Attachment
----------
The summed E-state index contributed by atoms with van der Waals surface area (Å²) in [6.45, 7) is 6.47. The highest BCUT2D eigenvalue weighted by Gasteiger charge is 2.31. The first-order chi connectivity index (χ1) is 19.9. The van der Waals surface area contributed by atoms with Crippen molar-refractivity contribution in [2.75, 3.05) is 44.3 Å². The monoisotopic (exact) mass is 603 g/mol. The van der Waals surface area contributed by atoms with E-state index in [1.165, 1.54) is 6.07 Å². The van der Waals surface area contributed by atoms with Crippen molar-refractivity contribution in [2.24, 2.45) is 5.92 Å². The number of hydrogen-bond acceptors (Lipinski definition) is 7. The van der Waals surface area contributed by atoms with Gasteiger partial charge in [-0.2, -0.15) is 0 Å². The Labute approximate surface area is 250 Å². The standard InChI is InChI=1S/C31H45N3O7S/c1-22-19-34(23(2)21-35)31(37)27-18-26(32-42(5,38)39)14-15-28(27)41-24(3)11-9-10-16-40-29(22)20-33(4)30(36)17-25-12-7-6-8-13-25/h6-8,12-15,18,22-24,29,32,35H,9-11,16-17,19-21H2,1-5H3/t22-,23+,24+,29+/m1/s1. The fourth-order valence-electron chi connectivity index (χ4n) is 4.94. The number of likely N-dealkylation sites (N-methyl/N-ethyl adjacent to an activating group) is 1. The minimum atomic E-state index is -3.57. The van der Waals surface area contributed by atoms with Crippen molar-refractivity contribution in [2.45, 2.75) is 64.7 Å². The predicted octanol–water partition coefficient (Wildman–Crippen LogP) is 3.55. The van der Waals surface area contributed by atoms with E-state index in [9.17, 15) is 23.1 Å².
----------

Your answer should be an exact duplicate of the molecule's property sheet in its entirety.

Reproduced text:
The summed E-state index contributed by atoms with van der Waals surface area (Å²) in [6.45, 7) is 6.47. The highest BCUT2D eigenvalue weighted by Gasteiger charge is 2.31. The first-order chi connectivity index (χ1) is 19.9. The van der Waals surface area contributed by atoms with Crippen molar-refractivity contribution in [2.75, 3.05) is 44.3 Å². The monoisotopic (exact) mass is 603 g/mol. The van der Waals surface area contributed by atoms with E-state index in [1.165, 1.54) is 6.07 Å². The van der Waals surface area contributed by atoms with Crippen molar-refractivity contribution in [2.24, 2.45) is 5.92 Å². The number of hydrogen-bond acceptors (Lipinski definition) is 7. The van der Waals surface area contributed by atoms with Gasteiger partial charge in [-0.2, -0.15) is 0 Å². The Labute approximate surface area is 250 Å². The standard InChI is InChI=1S/C31H45N3O7S/c1-22-19-34(23(2)21-35)31(37)27-18-26(32-42(5,38)39)14-15-28(27)41-24(3)11-9-10-16-40-29(22)20-33(4)30(36)17-25-12-7-6-8-13-25/h6-8,12-15,18,22-24,29,32,35H,9-11,16-17,19-21H2,1-5H3/t22-,23+,24+,29+/m1/s1. The fourth-order valence-electron chi connectivity index (χ4n) is 4.94. The number of likely N-dealkylation sites (N-methyl/N-ethyl adjacent to an activating group) is 1. The minimum atomic E-state index is -3.57. The van der Waals surface area contributed by atoms with Crippen molar-refractivity contribution in [2.45, 2.75) is 64.7 Å². The predicted octanol–water partition coefficient (Wildman–Crippen LogP) is 3.55. The van der Waals surface area contributed by atoms with E-state index in [9.17, 15) is 23.1 Å².